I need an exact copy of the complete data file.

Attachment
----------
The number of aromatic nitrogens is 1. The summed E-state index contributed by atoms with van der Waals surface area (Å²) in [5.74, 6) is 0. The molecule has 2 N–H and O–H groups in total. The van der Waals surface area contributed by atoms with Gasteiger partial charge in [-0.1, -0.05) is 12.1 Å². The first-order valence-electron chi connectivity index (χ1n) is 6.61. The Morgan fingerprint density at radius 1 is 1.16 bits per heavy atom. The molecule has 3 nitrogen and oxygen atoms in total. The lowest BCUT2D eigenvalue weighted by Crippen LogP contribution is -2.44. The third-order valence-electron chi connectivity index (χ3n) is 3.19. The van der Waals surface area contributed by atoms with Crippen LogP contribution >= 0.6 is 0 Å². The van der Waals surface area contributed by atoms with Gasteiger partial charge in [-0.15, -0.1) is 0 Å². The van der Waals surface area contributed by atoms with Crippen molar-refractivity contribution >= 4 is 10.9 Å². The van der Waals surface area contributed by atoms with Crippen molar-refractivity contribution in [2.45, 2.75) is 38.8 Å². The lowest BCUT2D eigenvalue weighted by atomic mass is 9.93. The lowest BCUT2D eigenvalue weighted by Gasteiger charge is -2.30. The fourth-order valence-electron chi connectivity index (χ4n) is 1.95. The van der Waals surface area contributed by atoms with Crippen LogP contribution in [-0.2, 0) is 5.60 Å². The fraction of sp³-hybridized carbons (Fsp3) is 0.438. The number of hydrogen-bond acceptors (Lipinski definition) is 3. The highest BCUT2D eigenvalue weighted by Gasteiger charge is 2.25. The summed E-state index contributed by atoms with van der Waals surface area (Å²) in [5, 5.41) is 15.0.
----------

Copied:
The number of aromatic nitrogens is 1. The summed E-state index contributed by atoms with van der Waals surface area (Å²) in [5.74, 6) is 0. The molecule has 2 N–H and O–H groups in total. The van der Waals surface area contributed by atoms with Gasteiger partial charge in [-0.1, -0.05) is 12.1 Å². The first-order valence-electron chi connectivity index (χ1n) is 6.61. The Morgan fingerprint density at radius 1 is 1.16 bits per heavy atom. The molecule has 3 nitrogen and oxygen atoms in total. The lowest BCUT2D eigenvalue weighted by Crippen LogP contribution is -2.44. The third-order valence-electron chi connectivity index (χ3n) is 3.19. The van der Waals surface area contributed by atoms with Crippen LogP contribution >= 0.6 is 0 Å². The van der Waals surface area contributed by atoms with Gasteiger partial charge in [-0.15, -0.1) is 0 Å². The van der Waals surface area contributed by atoms with Crippen molar-refractivity contribution >= 4 is 10.9 Å². The van der Waals surface area contributed by atoms with Crippen molar-refractivity contribution in [2.45, 2.75) is 38.8 Å². The lowest BCUT2D eigenvalue weighted by atomic mass is 9.93. The lowest BCUT2D eigenvalue weighted by Gasteiger charge is -2.30. The fourth-order valence-electron chi connectivity index (χ4n) is 1.95. The van der Waals surface area contributed by atoms with Crippen LogP contribution in [-0.2, 0) is 5.60 Å². The fraction of sp³-hybridized carbons (Fsp3) is 0.438. The number of hydrogen-bond acceptors (Lipinski definition) is 3. The highest BCUT2D eigenvalue weighted by Gasteiger charge is 2.25. The summed E-state index contributed by atoms with van der Waals surface area (Å²) in [5, 5.41) is 15.0.